- Zoom Phone Is Growing — Last year at Zoomtopia, Zoom announced its Phone offering, providing a simple telephony option for existing Zoom Meetings customers. Zoom was careful at the time to note that it still intended to maintain its partnership with RingCentral and wasn’t attempting to challenge full-featured UCaaS providers. Now, Zoom Phone has matured to the point where a growing number of customers, including several large organizations, are using, or planning to adopt it to replace on-premises or other cloud platforms. Zoom’s differentiator is simple: native integration with the existing Zoom Meetings client, providing an ability for customers to eliminate separate phone system applications and platforms. In our research, we note that as companies shift to using apps like Zoom for their internal and external communications, they decrease the need for a separate phone system. Thus, a company that’s using Zoom Meetings for most calls is likely to find benefit in adding on the Phone features at minimal incremental cost.
- Zoom Isn’t Focused on Team Collaboration — One slide presented in CEO Eric Yuan’s opening keynote showed how Zoom plans to converge the separate communications and meeting markets, but notably absent was any mention of team collaboration. Zoom does offer its own chat app, but it doesn’t center its UI around it like competitors such as Cisco, 8x8, Microsoft, and RingCentral have done in recent years. Zoom continues to partner with Slack, and also announced an integration with Microsoft Teams. For now, Zoom seeks to integrate with leading team collaboration vendors, while providing its own simple team collaboration capabilities.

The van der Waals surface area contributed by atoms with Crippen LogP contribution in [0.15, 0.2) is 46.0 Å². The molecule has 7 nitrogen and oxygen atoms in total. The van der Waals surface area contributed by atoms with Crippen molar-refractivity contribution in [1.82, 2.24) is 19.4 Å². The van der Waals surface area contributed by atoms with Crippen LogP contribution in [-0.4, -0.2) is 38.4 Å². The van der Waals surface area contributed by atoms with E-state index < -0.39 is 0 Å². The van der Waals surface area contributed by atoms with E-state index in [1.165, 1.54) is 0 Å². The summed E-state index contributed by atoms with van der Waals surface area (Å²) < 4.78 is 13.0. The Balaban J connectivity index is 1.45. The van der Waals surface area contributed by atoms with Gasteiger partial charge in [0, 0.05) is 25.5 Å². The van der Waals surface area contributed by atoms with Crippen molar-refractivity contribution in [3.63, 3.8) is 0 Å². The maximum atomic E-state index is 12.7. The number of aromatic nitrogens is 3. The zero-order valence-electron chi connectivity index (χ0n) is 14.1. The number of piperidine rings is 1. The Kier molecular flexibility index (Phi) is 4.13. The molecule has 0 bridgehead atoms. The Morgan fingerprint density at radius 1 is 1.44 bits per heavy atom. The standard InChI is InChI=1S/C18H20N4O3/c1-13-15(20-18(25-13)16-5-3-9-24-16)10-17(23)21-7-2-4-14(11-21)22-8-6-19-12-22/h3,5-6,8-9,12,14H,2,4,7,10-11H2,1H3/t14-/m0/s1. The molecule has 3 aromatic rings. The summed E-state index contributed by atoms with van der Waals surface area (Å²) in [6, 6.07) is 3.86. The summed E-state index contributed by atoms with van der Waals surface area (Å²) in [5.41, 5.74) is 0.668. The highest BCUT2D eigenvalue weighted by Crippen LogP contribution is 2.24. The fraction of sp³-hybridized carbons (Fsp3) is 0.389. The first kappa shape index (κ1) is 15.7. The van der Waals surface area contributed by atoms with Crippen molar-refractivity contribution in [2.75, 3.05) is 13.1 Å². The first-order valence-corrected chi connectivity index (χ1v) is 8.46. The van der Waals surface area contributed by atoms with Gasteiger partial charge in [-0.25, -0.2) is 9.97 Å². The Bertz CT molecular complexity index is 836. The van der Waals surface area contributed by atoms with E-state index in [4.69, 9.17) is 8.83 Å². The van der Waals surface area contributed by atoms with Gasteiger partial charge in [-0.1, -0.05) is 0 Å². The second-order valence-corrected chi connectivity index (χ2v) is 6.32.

- Meeting AI Is the New Battleground — Zoom announced a number of new AI-powered capabilities delivered in partnership with Otter.ai. These include the ability to transcribe meetings, capture action items, and automatically produce meeting highlights, as well as enhancements to existing virtual background capabilities. Zoom lags a bit behind some of its competitors, most notably Cisco, which has made AI the centerpiece of its “Cognitive Collaboration” story and has acquired a number of AI vendors to enable it to deliver meeting transcription, person identification, and voice control. Microsoft, too, has focused on using its AI capabilities from Azure to deliver features like background blur and real-time translation to its Teams Meeting capabilities. Others, like Blue Jeans Network and LogMeIn’s GoToMeeting, recently announced AI capabilities to capture meeting notes, highlights, snippets, and action items. For now, Zoom seems content to stay with the market around AI and leverage partnerships rather than adopt an aggressive approach based on acquisition. That may not be a bad strategy, as our research shows organizations are still trying to understand the AI’s impact and are often reluctant to adopt if it means additional expense.
One thing is clear, Zoom continues to grow. Attendance from 2018 more than doubled, Zoom reported, and Zoomtopia continues to take over more and more of the San Jose Convention Center, home of the event. Zoom’s partner ecosystem continues to evolve, and Zoom customers now have increasing choices for room systems, telephony features, and AI-enabled capabilities to improve the experience before, during, and after a meeting.